05.13.16
John Foster | Accidental Mysteries

Capture the flag


Asafo flag, Fante people, Ghana, post-1957

It is hard to imagine an older form of graphic design than the flag. Certainly illuminated manuscripts would be close, but flags have been so integral to humankind that the number of variations in history is seemingly endless. The process rests on how one divides a rectangle or square with colors, shapes, and symbols—while building meaning into what is there: a practice familar to designers.

International flags, national flags, flags of states and cities, organizational flags, battle flags, religious flags, fraternal flags, flags of ships—the list goes on and on. Flags mark territory, define cultures, nations, boundaries, and represent ethnic groups. When a flag is adopted by a nation, it comes to represent what that nation is or hopes to be. The past, present, and future are manifested in flags. 

But I have found a group of flags that seems to throw all that out the window.

The flags shown here are from the African Asafo military, and most date from just before Ghana’s independence in 1957, or shortly thereafter. Asafo is a Fante military organization that is thought to go back to the late fifteenth century. These military organizations were divided into groups and played an important role in the local and national political process. A Fante town may have from two to fourteen companies, each with its own name, number, regalia, and shrine. All of these companies were led by a senior commander, with captains of subdivisions and various other officials—including linguists, flag bearers, priests, and priestesses.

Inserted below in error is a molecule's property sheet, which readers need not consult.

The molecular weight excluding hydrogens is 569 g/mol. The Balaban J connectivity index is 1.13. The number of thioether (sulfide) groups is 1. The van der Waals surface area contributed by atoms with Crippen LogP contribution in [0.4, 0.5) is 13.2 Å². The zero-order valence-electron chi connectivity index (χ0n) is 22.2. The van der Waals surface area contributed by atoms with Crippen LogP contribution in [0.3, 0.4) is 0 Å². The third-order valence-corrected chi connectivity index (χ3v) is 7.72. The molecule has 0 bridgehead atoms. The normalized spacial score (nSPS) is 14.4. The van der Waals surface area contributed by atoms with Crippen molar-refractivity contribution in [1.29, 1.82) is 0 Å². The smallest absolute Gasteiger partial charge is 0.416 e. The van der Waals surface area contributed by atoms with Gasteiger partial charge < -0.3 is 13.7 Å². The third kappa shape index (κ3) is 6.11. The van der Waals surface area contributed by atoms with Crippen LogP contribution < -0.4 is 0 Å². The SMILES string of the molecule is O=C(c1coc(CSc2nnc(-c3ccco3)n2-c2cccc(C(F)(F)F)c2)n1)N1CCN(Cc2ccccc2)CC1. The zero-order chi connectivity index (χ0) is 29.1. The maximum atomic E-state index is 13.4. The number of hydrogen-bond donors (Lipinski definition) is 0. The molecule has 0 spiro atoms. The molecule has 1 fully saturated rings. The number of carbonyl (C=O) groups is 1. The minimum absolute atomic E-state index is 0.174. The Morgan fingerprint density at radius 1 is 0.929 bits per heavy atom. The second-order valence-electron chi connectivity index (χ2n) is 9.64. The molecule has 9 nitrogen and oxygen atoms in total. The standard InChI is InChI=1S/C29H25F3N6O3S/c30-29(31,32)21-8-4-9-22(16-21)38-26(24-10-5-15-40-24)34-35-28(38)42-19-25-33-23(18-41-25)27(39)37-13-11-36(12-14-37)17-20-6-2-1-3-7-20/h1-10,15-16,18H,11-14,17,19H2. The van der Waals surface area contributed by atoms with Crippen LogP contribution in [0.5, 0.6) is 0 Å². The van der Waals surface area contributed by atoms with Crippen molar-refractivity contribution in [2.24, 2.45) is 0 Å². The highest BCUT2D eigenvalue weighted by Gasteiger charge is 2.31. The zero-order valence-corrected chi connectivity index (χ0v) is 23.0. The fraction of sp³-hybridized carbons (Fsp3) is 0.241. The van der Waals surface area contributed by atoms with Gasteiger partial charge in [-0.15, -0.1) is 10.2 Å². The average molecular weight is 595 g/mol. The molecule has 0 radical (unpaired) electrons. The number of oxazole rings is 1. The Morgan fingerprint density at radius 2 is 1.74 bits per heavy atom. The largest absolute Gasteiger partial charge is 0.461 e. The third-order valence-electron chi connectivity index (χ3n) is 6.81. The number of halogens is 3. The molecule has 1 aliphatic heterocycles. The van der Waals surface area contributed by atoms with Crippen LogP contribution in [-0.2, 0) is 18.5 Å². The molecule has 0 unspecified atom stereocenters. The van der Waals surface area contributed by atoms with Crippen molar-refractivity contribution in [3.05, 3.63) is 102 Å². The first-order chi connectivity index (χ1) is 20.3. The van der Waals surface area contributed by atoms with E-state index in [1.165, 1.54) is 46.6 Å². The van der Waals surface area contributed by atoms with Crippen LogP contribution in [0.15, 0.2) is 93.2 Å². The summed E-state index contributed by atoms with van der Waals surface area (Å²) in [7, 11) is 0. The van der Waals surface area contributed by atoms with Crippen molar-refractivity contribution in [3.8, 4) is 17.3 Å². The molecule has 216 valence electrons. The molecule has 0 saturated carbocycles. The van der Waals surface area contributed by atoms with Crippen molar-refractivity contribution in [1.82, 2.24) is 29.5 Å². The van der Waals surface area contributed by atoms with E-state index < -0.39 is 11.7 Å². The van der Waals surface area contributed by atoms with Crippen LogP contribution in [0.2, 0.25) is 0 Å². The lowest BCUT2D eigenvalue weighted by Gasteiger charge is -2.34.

Though many of these African Asafo flags use a small version of the British Union Jack in reference to their colonial past, the literal approach exhibited in the rest of the design is more akin to storytelling than the kind of abstract symbolism found in most Western flags. This particular visual approach is found in the folk and self-taught art in many countries, where simplicity in characters mixed with words is more common. Like African American quilts, these flags follow few so-called design rules, which tend to make these flags highly collectible.

Asafo flag, Fante people, Ghana, post-1957

Asafo flag, Fante people, Ghana, pre-1957

Asafo flag, Fante people, Ghana, post-1957

Asafo flag, Fante people, Ghana, pre-1957

Asafo flag, Fante people, Ghana, pre-1957

Asafo flag, Fante people, Ghana, post-1957

Asafo flag, Fante people, Ghana, pre-1957

 
Flags 1–8 courtesy of Cavin-Morris Gallery, New York




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